Fallout

September 12, 2013 - December 15, 2013 General Public Exhibition
  • Entrance to the exhibition "Fallout"
  • Gallery view of the exhibition "Fallout"
  • Gallery view of the exhibition "Fallout"
  • Gallery view of the exhibition "Fallout"
  • Gallery view of the exhibition "Fallout"
  • Gallery view of the exhibition "Fallout"
  • Gallery view of the exhibition "Fallout"
  • Gallery view of the exhibition "Fallout"
  • Gallery view of the exhibition "Fallout"
  • Gallery view of the exhibition "Fallout"
  • Entrance to the exhibition "Fallout"
  • Gallery view of the exhibition "Fallout"
  • Gallery view of the exhibition "Fallout"
  • Gallery view of the exhibition "Fallout"
  • Gallery view of the exhibition "Fallout"
  • Gallery view of the exhibition "Fallout"
  • Gallery view of the exhibition "Fallout"
  • Gallery view of the exhibition "Fallout"
  • Gallery view of the exhibition "Fallout"
  • Gallery view of the exhibition "Fallout"

All the works that make up this exhibition, save one, have similar features. They are landscapes of industrial architecture, most viewed from above, in which we can see no human, no living creature of any kind. Curiously, the one work that does not fit the pattern here is of two soldiers wearing gas masks and carrying something like a missile or tank spewing some sort of gas. The works are drawings, though they don’t look like it, and that they are done with an indelible-ink marker and highly diluted acrylic. This fact, which might pass for a simple technical note, is in fact a distinctive characteristic of the work of Gamaliel Rodríguez: All his drawings, no matter what the technique, have the look of an engraving or a photograph. His work is the result of impeccable virtuosity.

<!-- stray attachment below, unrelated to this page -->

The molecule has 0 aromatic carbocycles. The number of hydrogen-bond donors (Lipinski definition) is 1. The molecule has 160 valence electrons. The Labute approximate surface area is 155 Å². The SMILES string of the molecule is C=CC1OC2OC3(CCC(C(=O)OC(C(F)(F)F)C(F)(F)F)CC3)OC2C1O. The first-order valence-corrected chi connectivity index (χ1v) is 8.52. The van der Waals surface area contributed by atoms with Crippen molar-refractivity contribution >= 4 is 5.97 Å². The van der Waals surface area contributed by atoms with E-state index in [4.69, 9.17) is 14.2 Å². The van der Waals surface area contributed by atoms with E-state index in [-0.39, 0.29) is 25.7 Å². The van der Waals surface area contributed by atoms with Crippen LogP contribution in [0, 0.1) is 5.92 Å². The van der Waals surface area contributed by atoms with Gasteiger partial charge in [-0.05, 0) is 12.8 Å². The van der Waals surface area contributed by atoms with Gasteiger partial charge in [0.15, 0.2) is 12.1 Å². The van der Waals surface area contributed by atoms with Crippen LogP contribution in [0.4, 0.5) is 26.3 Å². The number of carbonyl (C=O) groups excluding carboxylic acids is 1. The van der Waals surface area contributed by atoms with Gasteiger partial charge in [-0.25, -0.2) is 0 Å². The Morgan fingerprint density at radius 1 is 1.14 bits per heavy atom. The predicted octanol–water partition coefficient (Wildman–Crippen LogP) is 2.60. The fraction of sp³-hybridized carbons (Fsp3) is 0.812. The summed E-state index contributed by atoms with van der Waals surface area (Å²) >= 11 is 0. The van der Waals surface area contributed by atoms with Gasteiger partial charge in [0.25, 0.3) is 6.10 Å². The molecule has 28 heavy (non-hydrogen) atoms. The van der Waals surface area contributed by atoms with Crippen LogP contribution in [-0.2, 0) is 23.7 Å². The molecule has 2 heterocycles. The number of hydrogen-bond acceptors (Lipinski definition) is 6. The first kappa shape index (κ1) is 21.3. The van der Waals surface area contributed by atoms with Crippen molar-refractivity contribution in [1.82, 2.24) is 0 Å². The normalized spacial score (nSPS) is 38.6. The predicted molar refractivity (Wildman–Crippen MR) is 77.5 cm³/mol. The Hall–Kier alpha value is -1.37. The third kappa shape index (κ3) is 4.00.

Two themes—war or the armed forces, and industrial structures, many in flames—have been central in Rodríguez’ work. These themes are intimately connected: both military and industrial powers seek, in principle, our defense and well-being, yet both can, paradoxically, be the cause of our destruction.

The manual labor—work that is almost artisanal, anachronistic, in the eyes of technology—seen in these extraordinary drawings is, per se, a response to the overwhelming flood of images in our media. Copying and reinventing industry and the instruments of power, line by line, is an exercise that invites us to meditate upon the colossal structure of domination. These abandoned, empty architectures are the new monsters, sprung from the dreams of reason, glimpsed by Goya in the eighteenth century.

Juan Carlos López Quintero
Curator, MAPR